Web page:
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Posts Tagged ‘Harry Potter’

Thoughts on The Cavendish Home for Boys and Girls


If you’re a kid and love to feel squeamish about icky bugs, stinky messes, spooky dangerous houses, and evil magic, this first-time novel by Claire Legrand will be right up your creepy alley. Her main character Victoria, a 12-year-old perfectionist with a serious obsessive streak, has to survive a battle of fearful wits with a deranged witch who, unbeknownst to the clueless townsfolk where she lives, has indulged her sick desire to control people and kidnap their children from right under their noses. Along the way she grows close to her outsider friend Lawrence, nicknamed “Skunk” for a premature lock of gray hair atop his head. Appropriately weird cartoonish illustrations heighten the absurdity of it all.

What pulled me into the story is the main character, Victoria. She’s the kind of girl many of us would have hated: getting a B grade is enough to turn her into a pouting maniac, and she can’t help turning her nose up at everyone in her school. But Legrand does a great job of humorously showing her inner emotions and thought processes. Victoria is mirrored by her antagonist, the fearsome Mrs. Cavendish, in a way that feels believable and enhances the depth of her character.

[semi-spoiler in paragraph ahead]

Mrs. Cavendish is completely over the top, a contemporary take on the witch in Hansel and Gretel. She’s beautiful yet ugly, compelling yet repulsive, and enslaved by her own warped wants. Where she gets her powers isn’t explained, but like many stories for children (admittedly, children mature enough to handle some pretty gruesome revelations) such explanations hardly matter. She is an eternal archetype, and while Victoria prevails here, the book’s ending leaves open Mrs. Cavendish’s return.

The critical questions I have for novels of this ilk are:

1) How well does the author make the transition from “normal” reality to that of the fantasy?

To her credit, Legrand doesn’t immediately plunge us into the world of the weird. She spends plenty of time establishing Victoria’s character, and setting the stage for the bizarre events to follow by more subtle clues: An icy coldness. Nasty classmates. And then finally, on page 35, she bumps into Mr. Alice (rhymes with “Malice”), the Home’s evil gardener, standing by the front gate of the property. When Mr. Alice says he “knows” Victoria, and that Mrs. Cavendish “makes a point of knowing all the children in the area,” you know you’re in for a scary ride.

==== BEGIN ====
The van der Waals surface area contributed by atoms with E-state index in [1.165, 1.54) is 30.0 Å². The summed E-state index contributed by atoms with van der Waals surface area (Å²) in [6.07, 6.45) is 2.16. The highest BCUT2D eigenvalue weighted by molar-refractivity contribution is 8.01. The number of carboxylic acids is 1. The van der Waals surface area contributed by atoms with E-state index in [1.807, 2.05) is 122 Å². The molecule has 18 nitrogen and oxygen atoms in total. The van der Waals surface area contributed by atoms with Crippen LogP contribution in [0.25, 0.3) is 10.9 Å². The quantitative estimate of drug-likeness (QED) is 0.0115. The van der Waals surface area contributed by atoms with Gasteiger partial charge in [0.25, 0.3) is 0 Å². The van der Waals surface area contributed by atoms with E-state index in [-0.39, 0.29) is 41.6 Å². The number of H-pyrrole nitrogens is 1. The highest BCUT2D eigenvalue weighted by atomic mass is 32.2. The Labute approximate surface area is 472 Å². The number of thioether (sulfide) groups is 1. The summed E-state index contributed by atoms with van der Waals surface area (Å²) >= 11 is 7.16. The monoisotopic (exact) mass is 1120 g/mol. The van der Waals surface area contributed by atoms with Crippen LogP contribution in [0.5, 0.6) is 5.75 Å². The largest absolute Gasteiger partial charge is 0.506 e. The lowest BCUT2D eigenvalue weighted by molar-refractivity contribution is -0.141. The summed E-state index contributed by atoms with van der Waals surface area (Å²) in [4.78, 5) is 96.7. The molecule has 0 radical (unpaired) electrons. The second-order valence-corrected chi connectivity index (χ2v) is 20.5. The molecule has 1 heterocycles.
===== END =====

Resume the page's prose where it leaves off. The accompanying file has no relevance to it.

2) Does the pace slacken in the middle?

I have to confess that, at times, the pace does slow down after she’s been trapped inside the home; especially when she re-experiences a number of ways the house changes shape a là Harry Potter, the story gets a bit repetitive. By the end, however, I was all in.

3) Does the author manage to put an interesting spin on tropes, such that they feel fresh rather than recycled?

Fantasy novels rely on tropes to set an emotional stage, and this one’s no different. This is the one area where Legrand falls a bit short. She especially overplays the “creepy smile” card, which is closely tied to the “everything’s perfect so shut up” card. Mrs. Cavendish herself is a bit of a stock villainess, and Victoria’s sidekick Lawrence is predictably sidekickish. The Home itself, while not a home to orphans, feels very Dickensian.

Nevertheless, Victoria is refreshingly funny and foible-enhanced enough to override all these concerns. Of course, if you’re a caregiver and your kids are prone to nightmares, you might leave this one on the shelf.

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No doubt you have read book reviews for adult fiction that excoriate the writing for employing trite characters, hackneyed plots, and old, hoary thematic tropes. No doubt you have read some of these books as well, and found them to be nauseatingly boring reads. What fun is a story without plot twists and characters who explode conventions and challenge one’s notion of what makes a good tale?

No doubt one has gained considerable satisfaction in pointing out what these tropes are and why they make for mediocre fiction. Editors and agents in particular attack with relish submissions that rely on vapid, timeworn themes and techniques.

Even editors and agents dealing with children’s books.

And yet…what are tropes to children? Put simply, they don’t exist, particularly for younger children who are just beginning to explore the fictionverse. They don’t care if a villain is done up in paint-by-number colors, or a plot device is predictable as apple pie. They don’t care if adult readers know just what the hero is going to do because they’ve read it so many times before.

And yet…kidult fiction must also appeal to adults, who evaluate, purchase and often read said fiction to children. A writer of such fiction must perform a balancing act for two widely differing audiences.

Which brings me to my latest Middle Grade Novel read, Jinx by Sage Blackwood (aka Karen Schwabach). This fairly long (360 pp.) fantasy tale is about a preteen boy named Jinx. Who is—surprise, surprise—an orphan.

Really. Who would have guessed that a children’s book would feature a main character who’s an orphan? Well, just about anyone would have guessed. I haven’t done an official survey, but I wouldn’t be surprised if one out of three fantasy tales for kids nowadays features at least one orphan, particularly as the main character. As an adult, I find this distressing. It’s a cheap and easy way to elicit sympathy for the protagonist, conveniently eliminates parents from the story, and gives the protagonist a convenient cause or sense of longing.